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a handy little town," did not live opposite,

WHEN New York, not many years ago, was as Irving used to say, "when, if your friends they were sure to live round the corner," the Battery was a smiling expanse of verdure, shaded by groves of willow, hickory, and sycamore. Though the space was small, there was room and verge enough for the whole population of the then little town to congregate and breathe at ease, the southern wind, as it came, bearing the fresh but soft and soothing influence of tropical seas. Fanned by the gentle breeze, lulled by the whispering ripple of the waves, and looking through an atmosphere of hazy indistinctness upon the calm bay, with its anchored fleet of great ships and skimming small craft, verdant isles and forest shores, a past generation here enjoyed a dreamy repose of which its wideawake, restless, and over-busy successors can hardly form a conception.

The willows, sycamores, and hickories are fast disappearing, and

the green grass has been long since trod by careless and busy feet into bald spots of clay and gravel. The defiant fortress, first changed into a resort of pleasure, known as the Castle Garden, and which echoed not many years since with the melodious voice of Jenny Lind, has been finally turned, by a still happier transformation, into a great hall of reception for newly-arrived emigrants. Here the first welcome is given to the thronging Germans, Irish, English, and other people of all nations whom Europe is emptying into the broad embrace of America.

During the last twenty years nearly four millions of emigrants, about the number of the combined populations of London and New York, made their first landing on American ground at this place known as the Castle Garden. Of these persons one million, four hundred and eighty-five thousand, and one hundred (1,485,100) were from Ireland, one million, three hundred and seventeen thousand, and sixty-nine (1,317,062), from Germany; 435,171, from England; 86,890, from Scotland; 68,390, from France, and the rest from all the other parts of the globe. China, during these twenty years, sent three hundred and thirty-three of its natives, Greece eighty-seven, Turkey eighty-two, Arabia eight, and Japan seven.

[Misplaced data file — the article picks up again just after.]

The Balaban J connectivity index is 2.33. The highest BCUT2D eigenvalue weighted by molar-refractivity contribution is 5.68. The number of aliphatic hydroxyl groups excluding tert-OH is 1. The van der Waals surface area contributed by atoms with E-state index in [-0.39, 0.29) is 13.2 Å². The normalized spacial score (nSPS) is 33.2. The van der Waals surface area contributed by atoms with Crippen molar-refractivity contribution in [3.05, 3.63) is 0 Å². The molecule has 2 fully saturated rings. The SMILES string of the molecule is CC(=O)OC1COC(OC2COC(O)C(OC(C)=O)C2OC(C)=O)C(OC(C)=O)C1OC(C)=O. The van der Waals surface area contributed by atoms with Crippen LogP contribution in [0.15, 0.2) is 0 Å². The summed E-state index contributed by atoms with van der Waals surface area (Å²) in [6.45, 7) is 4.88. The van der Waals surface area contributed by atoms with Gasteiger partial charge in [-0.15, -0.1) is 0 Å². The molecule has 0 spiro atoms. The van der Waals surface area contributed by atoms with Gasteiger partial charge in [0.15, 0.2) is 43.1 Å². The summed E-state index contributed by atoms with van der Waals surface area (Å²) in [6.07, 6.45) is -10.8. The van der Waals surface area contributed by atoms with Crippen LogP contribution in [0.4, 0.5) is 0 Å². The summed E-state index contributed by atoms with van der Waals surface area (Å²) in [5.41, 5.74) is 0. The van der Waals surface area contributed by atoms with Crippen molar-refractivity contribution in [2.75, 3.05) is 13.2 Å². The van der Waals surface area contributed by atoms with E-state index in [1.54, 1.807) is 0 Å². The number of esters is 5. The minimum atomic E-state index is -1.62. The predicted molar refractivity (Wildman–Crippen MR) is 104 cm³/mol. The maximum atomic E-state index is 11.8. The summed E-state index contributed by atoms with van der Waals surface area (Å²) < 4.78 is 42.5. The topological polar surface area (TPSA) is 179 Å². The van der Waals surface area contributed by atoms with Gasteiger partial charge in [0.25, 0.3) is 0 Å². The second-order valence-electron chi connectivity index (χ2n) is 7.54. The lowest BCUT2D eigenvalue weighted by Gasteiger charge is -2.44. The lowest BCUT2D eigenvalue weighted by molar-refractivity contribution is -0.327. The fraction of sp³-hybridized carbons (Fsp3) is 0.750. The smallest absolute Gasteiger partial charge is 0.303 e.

The largest number of arrivals during one year was 319,223, in 1854, and the smallest 65,539, in 1861. The emigrants from Ireland formerly greatly preponderated, but now the Germans surpass them in numbers. Of the 233,418 emigrants who arrived during the whole of 1866, 106,716 were from Germany, 68,147 only from Ireland, 36,186 from England, and 22,469 from other countries.

The first aspect of Castle Garden is certainly not very cheering, presenting, as it does, with is shabby wooden structures, a dismal contrast to the bright and beautiful bay of New York. The old stone fortress, once so picturesque an object, still exists, but its walls are now hidden from external view by projecting roofs and contiguous buildings of shingle and pine board, either painted or white-washed.

The scene is a busy one, both inside and out. Crowds are constantly coming and going. The people are generally young and vigorouslooking, but here and there is an occasional decrepit old man or woman, or some more youthful person sapped by disease, showing that the emigrant in coming to a new world, with all its bright hopes, has not entirely thrown off the trials and responsibilities of the old. There is a wonderful silence in all that great crowd and an expression of startled wonder upon each face, as if all were subdued and even alarmed by the great event of recommencing life in an untried land.

The emigrant may at first turn his eyes, filling with tears, away from the shabby-looking Castle Garden and seemingly inhospitable structure, and look over the smiling bay longingly towards the ocean he has just crossed, which separates him from the land of his birth. He, however, soon ceasing to indulge in sentimental and useless regrets, and seeking for practical comfort, finds all that he can reasonably ask for in that ugly but kindly building.